In this paper, I explore how doing digital mapping work helped me rethink my traditional scholarly work through a conversation between the digital and the material. I begin with a description of a process involving finding racetracks converted into housing developments and move on to a discussion of the mapping of information broadly defined. I looked for references to horse racing, searched maps for their presence, and then went to the modern-day map and satellite image to see if their presence remained. What emerged from my work is the seemingly universal presence of racetracks in almost every location. While I continue to map racetracks in my project on New York City horse racing, a more process-oriented idea of mapping also emerged, a type of mental mapping of how and where racing existed and how one might begin to contextualize these maps, both geographic and mental.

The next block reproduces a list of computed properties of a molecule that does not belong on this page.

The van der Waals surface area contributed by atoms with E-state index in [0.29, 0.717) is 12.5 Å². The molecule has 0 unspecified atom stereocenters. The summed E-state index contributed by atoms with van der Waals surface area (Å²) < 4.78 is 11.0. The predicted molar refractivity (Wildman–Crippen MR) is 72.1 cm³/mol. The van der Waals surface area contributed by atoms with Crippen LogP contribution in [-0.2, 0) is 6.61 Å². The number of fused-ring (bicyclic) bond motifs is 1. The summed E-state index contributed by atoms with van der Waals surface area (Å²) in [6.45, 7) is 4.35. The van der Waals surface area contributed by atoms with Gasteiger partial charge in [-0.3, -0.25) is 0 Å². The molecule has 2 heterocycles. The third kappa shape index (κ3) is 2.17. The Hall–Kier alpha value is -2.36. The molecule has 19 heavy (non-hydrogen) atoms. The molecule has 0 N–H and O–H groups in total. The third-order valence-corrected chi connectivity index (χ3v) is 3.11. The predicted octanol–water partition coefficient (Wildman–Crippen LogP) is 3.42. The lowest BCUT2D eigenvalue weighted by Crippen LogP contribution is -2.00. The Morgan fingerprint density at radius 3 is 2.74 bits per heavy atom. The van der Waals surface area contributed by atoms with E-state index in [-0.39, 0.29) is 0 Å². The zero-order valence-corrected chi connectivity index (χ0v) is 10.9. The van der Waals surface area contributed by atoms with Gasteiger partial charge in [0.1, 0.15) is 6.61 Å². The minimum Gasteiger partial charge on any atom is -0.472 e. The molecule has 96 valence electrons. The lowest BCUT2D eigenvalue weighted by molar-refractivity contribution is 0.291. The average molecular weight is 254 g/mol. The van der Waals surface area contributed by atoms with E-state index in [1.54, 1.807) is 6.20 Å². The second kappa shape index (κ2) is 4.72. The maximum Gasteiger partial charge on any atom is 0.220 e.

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pp. 178-192
Launched on MUSE
Open Access
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